After being repelled by protestors the first time round, police last night took control of Lung Wo Road – the strip linking Central and Admiralty that starts with the much-photographed skateboarders’ tunnel…
…now sadly returned to vehicular traffic. This follows firm action yesterday to remove barricades and reclaim road space from the pro-democracy Occupy Central crowds. The cops didn’t spare the pepper spray – liberally smothering reporters and activists alike with the stuff – and were filmed taking a guy in handcuffs round the corner for a kicking. (Police report being poked in the eyes with umbrellas among other things.) Though hardly Rodney King, this is shocking by Hong Kong standards, and highlights the way Beijing’s disastrous handling of local affairs is tearing the community apart.
The immediate mess still has some way to go. There was talk of some sort of anti-Occupy delivery drivers/United Front /‘logistics’ procession of trucks taking place today – not sure if it’s going ahead. The protestors still blocking streets, notably in Mongkok, may prove particularly unwilling to leave peacefully. Beijing is making it clear that the reform package (remember the reform package?) is the only one on offer, thus tying the Hong Kong administration’s hands. As an almost inane sideshow, the latest (presumably leaked) details about Chief Executive CY Leung’s DTZ business deal could be interpreted as suggesting that he shafted other stakeholders in no uncertain terms, not that there’s necessarily any law against it.
CY, his Chief Secretary Carrie Lam and a few other officials are taking an inordinate amount of heat right now. That’s partly because of their incompetence and because it’s their hapless lot to do the bidding of a Chinese government that – reading between the lines – seems to treat them as contemptuously as it treats the other 7 million of us. But it’s also because many of their fellow members of Hong Kong’s establishment are mysteriously, all of a sudden, nowhere to be seen.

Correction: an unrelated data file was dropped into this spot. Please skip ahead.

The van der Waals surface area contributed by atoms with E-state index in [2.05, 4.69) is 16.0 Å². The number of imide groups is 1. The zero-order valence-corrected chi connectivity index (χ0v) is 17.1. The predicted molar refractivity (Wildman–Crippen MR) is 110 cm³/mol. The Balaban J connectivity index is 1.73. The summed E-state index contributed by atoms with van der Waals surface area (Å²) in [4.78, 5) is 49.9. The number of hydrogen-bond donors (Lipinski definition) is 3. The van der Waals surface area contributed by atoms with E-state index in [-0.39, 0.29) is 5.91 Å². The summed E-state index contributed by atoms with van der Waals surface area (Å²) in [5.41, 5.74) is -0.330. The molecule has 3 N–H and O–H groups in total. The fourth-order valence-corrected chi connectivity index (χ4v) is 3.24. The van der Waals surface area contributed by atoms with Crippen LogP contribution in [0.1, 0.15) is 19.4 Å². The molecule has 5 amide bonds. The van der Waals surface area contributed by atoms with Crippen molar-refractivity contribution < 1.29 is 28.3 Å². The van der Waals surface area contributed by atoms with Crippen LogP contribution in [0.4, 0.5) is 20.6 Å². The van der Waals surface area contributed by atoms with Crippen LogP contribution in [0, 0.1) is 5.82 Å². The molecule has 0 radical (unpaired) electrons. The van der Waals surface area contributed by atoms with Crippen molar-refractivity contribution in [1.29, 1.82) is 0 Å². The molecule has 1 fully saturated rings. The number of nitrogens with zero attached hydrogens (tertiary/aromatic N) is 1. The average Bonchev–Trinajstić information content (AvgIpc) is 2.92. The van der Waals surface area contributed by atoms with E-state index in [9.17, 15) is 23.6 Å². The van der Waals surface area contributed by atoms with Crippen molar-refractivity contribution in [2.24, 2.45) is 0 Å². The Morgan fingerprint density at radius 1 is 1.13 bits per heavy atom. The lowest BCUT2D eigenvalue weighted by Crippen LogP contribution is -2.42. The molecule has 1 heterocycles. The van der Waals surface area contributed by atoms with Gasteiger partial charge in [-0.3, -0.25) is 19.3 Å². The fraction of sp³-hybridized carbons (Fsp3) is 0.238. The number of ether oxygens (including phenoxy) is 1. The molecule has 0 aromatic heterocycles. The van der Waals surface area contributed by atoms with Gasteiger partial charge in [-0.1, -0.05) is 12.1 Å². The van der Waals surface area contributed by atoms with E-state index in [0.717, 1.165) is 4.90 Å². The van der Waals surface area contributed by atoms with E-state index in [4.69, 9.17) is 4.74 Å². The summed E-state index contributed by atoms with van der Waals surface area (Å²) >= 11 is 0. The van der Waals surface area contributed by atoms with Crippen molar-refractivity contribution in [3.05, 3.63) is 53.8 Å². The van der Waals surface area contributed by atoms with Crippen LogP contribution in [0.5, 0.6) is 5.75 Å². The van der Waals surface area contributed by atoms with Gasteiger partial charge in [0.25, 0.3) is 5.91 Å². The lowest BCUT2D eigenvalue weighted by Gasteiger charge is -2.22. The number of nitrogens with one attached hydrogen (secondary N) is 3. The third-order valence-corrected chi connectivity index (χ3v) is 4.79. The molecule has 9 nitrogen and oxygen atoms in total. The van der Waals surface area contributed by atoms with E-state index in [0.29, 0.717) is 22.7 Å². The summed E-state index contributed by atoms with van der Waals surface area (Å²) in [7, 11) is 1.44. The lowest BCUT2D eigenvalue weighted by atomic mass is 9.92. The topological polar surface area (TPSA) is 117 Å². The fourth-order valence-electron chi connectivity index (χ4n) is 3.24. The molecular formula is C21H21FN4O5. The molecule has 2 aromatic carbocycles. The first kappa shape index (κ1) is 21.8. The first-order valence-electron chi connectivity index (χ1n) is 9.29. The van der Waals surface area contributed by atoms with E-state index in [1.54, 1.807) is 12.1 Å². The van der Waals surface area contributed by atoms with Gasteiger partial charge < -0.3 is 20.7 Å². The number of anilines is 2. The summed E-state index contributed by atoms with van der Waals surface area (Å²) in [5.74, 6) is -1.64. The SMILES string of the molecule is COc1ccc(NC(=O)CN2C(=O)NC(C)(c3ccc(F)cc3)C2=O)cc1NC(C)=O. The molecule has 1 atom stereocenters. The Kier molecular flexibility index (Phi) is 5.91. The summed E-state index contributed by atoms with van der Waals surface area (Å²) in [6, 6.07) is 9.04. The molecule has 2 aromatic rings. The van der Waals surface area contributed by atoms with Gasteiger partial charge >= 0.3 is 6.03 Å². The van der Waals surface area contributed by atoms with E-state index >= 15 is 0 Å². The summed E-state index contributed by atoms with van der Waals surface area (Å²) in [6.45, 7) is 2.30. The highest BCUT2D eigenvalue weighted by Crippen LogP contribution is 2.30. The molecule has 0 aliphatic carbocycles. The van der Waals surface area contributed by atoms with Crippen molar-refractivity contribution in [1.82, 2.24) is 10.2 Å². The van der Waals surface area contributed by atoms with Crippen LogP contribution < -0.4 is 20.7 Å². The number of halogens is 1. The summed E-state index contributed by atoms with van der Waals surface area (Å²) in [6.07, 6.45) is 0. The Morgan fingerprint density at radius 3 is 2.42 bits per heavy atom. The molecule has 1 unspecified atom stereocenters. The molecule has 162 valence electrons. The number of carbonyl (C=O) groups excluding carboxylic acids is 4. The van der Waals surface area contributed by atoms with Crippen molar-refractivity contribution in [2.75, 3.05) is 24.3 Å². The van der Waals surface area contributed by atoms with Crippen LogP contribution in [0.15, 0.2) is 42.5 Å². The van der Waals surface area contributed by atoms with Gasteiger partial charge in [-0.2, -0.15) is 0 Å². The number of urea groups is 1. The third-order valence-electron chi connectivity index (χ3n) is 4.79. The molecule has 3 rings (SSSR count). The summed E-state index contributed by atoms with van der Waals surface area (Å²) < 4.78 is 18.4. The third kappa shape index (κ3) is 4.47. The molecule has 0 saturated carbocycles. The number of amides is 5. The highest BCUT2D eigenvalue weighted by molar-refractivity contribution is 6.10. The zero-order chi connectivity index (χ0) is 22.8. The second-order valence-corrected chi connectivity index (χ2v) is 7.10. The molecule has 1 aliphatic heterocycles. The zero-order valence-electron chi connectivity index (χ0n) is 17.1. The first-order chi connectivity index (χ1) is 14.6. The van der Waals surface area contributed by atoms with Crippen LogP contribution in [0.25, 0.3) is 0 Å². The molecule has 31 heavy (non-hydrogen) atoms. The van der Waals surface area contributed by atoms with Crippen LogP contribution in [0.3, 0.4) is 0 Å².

Keeping their heads down at this time is smart. Not one but two op-ed articles in today’s South China Morning Post address the role of the Big Lychee’s tycoon-‘elite’ in creating and prolonging the social ills now apparently coming to a head. Ever-quotable economist Andy Xie pins the blame squarely on the parasitical pyramid-scheme scam that passes for the city’s private residential property market. Another writer looks at Beijing’s unfortunate strategy of favouring a few families of landlords and inherited wealth over the interests of the aforementioned 7 million; it’s pretty scanty, but hey – it’s in a newspaper owned by one of the tycoons.
Our plutocrat-bureaucrat ruling caste may console themselves with the thought that when the protestors have finally gone home, Hong Kong’s pro-democracy camp will be at least as divided as it has ever been. It will therefore fail to take the opportunity to turn its sights on the feudal nature of the system and launch Occupy Park N Shop to skewer the rent-seekers and the rulers here and in Beijing who feel this curious need to protect them.
I have a nasty feeling that they are right. But then, this whole story of political reform/Occupy Central is one of arrogant and inept holders of power repeatedly provoking citizens into doing amazing things no-one ever saw coming. The best could be yet to come.